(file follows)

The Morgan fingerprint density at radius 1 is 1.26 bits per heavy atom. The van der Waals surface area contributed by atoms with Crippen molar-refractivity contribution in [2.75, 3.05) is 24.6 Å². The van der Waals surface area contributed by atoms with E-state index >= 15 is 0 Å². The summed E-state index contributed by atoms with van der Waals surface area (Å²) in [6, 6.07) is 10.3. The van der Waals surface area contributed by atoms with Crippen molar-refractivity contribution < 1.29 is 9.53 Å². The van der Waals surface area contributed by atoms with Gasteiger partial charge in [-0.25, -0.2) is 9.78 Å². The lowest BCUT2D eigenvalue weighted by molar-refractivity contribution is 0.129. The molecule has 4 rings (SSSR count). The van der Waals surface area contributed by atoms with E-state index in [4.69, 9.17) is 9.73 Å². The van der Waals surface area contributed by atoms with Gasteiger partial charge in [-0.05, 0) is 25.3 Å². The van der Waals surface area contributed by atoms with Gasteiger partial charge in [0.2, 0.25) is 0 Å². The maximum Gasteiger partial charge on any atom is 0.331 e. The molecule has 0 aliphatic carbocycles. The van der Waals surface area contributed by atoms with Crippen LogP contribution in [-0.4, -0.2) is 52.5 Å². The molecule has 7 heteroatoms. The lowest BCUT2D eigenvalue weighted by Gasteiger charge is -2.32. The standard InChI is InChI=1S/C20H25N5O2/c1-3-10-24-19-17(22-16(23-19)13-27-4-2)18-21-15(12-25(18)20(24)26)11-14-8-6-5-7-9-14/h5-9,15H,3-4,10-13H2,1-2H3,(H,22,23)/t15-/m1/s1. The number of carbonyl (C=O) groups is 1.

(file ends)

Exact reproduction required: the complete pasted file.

The Morgan fingerprint density at radius 1 is 1.26 bits per heavy atom. The van der Waals surface area contributed by atoms with Crippen molar-refractivity contribution in [2.75, 3.05) is 24.6 Å². The van der Waals surface area contributed by atoms with E-state index >= 15 is 0 Å². The summed E-state index contributed by atoms with van der Waals surface area (Å²) in [6, 6.07) is 10.3. The van der Waals surface area contributed by atoms with Crippen molar-refractivity contribution < 1.29 is 9.53 Å². The van der Waals surface area contributed by atoms with Gasteiger partial charge in [-0.25, -0.2) is 9.78 Å². The lowest BCUT2D eigenvalue weighted by molar-refractivity contribution is 0.129. The molecule has 4 rings (SSSR count). The van der Waals surface area contributed by atoms with E-state index in [4.69, 9.17) is 9.73 Å². The van der Waals surface area contributed by atoms with Gasteiger partial charge in [-0.05, 0) is 25.3 Å². The van der Waals surface area contributed by atoms with Gasteiger partial charge in [0.2, 0.25) is 0 Å². The maximum Gasteiger partial charge on any atom is 0.331 e. The molecule has 0 aliphatic carbocycles. The van der Waals surface area contributed by atoms with Crippen LogP contribution in [-0.4, -0.2) is 52.5 Å². The molecule has 7 heteroatoms. The lowest BCUT2D eigenvalue weighted by Gasteiger charge is -2.32. The standard InChI is InChI=1S/C20H25N5O2/c1-3-10-24-19-17(22-16(23-19)13-27-4-2)18-21-15(12-25(18)20(24)26)11-14-8-6-5-7-9-14/h5-9,15H,3-4,10-13H2,1-2H3,(H,22,23)/t15-/m1/s1. The number of carbonyl (C=O) groups is 1.